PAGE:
In addition to the additional staff and PPE, The Equality Project recently received grant funding that has enabled them to purchase new commercial refrigeration and freezer units and a commercial dishwasher. They are also able to purchase a new hot food serving table, and are looking for one that will suit their needs.

“Ours needs a splash guard and they’re hard to find, because everyone is screaming for them. Right now we’re serving to the table, because that’s what WorkSafe has recommended.”

The refrigerator, freezers, and dishwasher came courtesy of funding from Highland Valley Teck. “They’re all commercial standard to replace our old ones, which used a lot of electricity. It was also hard trying to dig deep into the old chest freezers, and these are stand-up freezers, which are much more efficient. We had applied for the funding before COVID-19, so it didn’t come because of that, but it’s very helpful.”

The clubhouse also has two new high speed desktop computers which members can use, courtesy of Interior Savings.

“People come in who are applying for CERB, or who are looking for work, or need something printed out. Our old computers were very old or had quit working, so we did need to have them replaced so that they were available for members to use.”

The shelving in the Essentials Room has recently been upgraded, and there is also a small shop where members can purchase items.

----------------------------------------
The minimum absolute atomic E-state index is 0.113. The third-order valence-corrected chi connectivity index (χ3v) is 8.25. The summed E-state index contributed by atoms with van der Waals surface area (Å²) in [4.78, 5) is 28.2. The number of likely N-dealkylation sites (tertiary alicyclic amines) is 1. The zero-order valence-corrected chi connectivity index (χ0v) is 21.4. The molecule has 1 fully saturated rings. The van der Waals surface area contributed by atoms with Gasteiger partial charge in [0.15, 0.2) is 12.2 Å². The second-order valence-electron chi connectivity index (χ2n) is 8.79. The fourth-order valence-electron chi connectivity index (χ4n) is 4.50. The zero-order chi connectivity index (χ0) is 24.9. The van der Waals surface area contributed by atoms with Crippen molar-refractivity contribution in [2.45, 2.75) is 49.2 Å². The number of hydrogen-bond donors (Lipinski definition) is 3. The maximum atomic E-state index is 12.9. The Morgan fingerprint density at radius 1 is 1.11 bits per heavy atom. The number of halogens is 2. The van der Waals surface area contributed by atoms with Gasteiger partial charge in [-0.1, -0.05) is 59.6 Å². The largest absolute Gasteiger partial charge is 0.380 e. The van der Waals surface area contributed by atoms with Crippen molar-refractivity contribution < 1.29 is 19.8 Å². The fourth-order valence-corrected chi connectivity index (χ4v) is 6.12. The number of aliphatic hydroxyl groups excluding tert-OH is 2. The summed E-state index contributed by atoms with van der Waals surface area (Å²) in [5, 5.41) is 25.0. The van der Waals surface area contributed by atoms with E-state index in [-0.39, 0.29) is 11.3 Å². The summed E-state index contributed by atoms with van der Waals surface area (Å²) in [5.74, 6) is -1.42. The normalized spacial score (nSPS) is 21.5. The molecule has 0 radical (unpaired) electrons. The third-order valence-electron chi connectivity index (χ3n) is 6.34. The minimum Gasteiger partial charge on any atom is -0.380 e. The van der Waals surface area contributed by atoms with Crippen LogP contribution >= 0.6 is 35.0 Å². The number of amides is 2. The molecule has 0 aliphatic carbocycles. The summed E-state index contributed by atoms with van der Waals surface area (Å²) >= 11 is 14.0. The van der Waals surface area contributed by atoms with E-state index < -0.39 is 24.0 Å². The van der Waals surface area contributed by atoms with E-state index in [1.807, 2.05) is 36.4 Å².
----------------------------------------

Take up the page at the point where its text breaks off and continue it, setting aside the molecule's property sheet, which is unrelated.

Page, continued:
“We take apart a package of toilet paper, and take basic things like shampoo and conditioner, coffee and tea, and package them in smaller containers. People often don’t have room for large containers or the space to be able to buy in bulk, so we find it’s quite beneficial to people. They give us a small amount of money for what they can buy, but if someone really needs it and doesn’t have the money they still get it.”

Henderson says that The Equality Project has recently been approved to be part of a Food Rescue program, which will start in September. “We will be able to get meat and produce; all kinds of foods that will be available to be given away and to be used to cook our meals.

“We’ll probably be putting a call out to people in Cache Creek and Ashcroft who are housebound, or too ill to leave their homes, to see if they have needs where maybe someone can bring them some things. We’re looking at doing something like that, because we’d like to make sure the food gets into the hands of the people who need it most. If people are really in need they should contact us.”

None of these services could happen without volunteers, and Henderson says they are always happy to welcome new people who are able to help out. The Equality Project is looking for people who are able to offer assistance in the Essentials Room, with administrative help, or with the Food Rescue program when it starts. Anyone interested in learning more about volunteering, or who needs assistance, can call (250) 457-6485 or email info@theequalityproject.ca.



editorial@accjournal.ca

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(from l) Equality Project volunteers Patty McKenzie, Shelley Magwood, Joan Henderson, and Val Freestone with new kitchen equipment purchased with funds donated by Tech Highland Valley, Aug. 25 2020. (Photo credit: Barbara Roden)

(from l) Equality Project volunteers Patty McKenzie, Shelley Magwood, Joan Henderson, and Val Freestone with new kitchen equipment purchased with funds donated by Tech Highland Valley, Aug. 25 2020. (Photo credit: Barbara Roden)